What I see is a cry for something that witnesses and engages with the couples and sows seeds and some honesty. For which I thank him.

Anonymous said...

Provocative and thoughtful


SoupD said...

Not doing weddings does not constitute having Saturday off. Vic is often busy with other ministerial engagement - as my children and I can testify! His training incumbent made it clear that, while Saturday might be a 'lighter' day, it was still part of the working week.
Working on a Saturday is also not restricted to clergy. Sorry Anonymous, but it goes with the job. Unfortunately, you can't complain at being required to fuffil the requirements of your profession,

Vic Van Den Bergh said...


go out and do stuff - come back to find all these!

Excellent - thanks for the comments :-)

Not being rude, smug or anything else - merely stating the situation and hoping, where wrong, to be engaged with to bring me into line or up to speed.

Hey Ho!

JonG said...

picked up an amusing little book a fortnight or so ago - "The Most Unreliable Bible Dictionary, Ever", by one Nigel Bayley. It is basically The Meaning of Liff with Biblical names instead.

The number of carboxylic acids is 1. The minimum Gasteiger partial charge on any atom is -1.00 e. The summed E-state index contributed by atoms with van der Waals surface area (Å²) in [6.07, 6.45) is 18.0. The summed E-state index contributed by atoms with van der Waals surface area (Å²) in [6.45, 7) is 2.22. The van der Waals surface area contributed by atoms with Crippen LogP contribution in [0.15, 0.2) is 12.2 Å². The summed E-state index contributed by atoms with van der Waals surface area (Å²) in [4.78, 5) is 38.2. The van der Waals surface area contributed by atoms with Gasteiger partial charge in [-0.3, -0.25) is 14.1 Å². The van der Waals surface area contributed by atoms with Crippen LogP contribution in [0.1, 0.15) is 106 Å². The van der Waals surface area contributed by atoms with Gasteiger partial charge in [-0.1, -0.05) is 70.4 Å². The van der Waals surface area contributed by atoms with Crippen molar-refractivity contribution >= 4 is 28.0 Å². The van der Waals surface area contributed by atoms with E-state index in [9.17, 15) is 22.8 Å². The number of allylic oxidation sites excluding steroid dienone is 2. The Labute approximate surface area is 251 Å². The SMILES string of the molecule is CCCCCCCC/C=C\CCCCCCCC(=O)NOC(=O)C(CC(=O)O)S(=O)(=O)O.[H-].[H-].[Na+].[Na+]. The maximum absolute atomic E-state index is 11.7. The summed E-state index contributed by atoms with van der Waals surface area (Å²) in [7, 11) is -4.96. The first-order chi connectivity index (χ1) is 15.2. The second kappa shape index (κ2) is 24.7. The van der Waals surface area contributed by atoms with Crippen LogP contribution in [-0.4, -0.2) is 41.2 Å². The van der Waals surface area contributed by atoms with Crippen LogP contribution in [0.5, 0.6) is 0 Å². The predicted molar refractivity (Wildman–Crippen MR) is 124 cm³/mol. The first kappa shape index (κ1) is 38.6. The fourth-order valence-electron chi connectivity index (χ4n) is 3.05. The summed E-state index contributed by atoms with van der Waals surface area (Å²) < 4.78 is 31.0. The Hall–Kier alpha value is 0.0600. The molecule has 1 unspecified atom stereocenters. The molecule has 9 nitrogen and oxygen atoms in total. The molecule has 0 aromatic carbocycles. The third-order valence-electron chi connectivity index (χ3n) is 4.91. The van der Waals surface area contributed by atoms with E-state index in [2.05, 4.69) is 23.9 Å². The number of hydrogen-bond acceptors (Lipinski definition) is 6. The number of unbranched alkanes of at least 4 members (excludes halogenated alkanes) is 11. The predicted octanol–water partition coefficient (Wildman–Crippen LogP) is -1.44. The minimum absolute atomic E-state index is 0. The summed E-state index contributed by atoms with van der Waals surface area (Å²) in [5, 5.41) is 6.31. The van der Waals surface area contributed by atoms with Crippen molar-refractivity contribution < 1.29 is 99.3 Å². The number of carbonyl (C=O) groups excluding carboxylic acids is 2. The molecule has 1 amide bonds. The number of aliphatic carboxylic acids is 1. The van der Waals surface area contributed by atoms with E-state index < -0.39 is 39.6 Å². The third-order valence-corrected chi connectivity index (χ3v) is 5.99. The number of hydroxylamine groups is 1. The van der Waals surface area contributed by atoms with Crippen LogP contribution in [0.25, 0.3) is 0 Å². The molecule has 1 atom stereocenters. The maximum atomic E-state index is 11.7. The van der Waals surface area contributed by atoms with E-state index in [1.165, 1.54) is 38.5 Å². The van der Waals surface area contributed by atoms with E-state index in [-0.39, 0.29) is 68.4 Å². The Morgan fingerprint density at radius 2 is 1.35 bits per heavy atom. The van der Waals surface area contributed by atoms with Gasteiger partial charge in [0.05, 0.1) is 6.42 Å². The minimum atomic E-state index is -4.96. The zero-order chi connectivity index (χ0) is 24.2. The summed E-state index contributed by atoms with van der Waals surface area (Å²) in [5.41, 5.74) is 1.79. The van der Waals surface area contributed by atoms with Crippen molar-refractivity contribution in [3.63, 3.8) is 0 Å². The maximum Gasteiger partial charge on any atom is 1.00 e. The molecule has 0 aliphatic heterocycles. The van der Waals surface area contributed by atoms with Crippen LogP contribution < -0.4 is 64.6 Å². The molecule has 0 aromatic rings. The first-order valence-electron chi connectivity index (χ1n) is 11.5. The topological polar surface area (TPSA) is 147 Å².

It defines Priscilla and Aquila (ns.) as:
A recently engaged couple who have suddenly, and for no apparent reason, become regular attendees of your beautiful old church, with its extensive grounds set in picturesque countryside.

It is, as far as I can see, one of the prices of being the established Church in this country - not that that makes it right.

Vic Van Den Bergh said...

Indeed it is one of the prices - and I'd be happy to pay it if the merchandise had any real value, or even longevity, at the end of the day.

Problem is that it's a cheap and tacky ersatz product :-(

BG said...

Having been the guy with the pretty building - the problem becomes that you have no time to 'cook them' (your words). People (because of the, in my view, regrettable change of the CofE wedding rules in 2008) now have legal rights to get married in a wider number of parishes. The vicar has to comply, and my wedding numbers doubled in one year. That was not my choice, nor my wish.

Whereas, previously, the couple would have had to reside in the parish or attend for 6 months you had a chance to at least get to know them. Now, for those with 'pretty churches', you find yourself legally obliged to marry people who have no interest in the parish per se, let alone Christianity, but are simply using you as a service provider. And, if you don't provide, you get a call from the Archdeacon.

So, to be honest, I find your blogpost a bit smug. But, come back at me if you disagree.

Vic Van Den Bergh said...

No, not being smug (where do you get that from?) - just a bit fed up with the people who have the buildings and tell you haw many they have and then try to offload them on 'pastoral grounds'

For I, like you (and like you too), having had the pretty building and a Summer dance card that was full of weddings, I know the struggles (and if they call me and say 'I want to be somewhere on . . ., can you do one, the response is usually in the affirmative)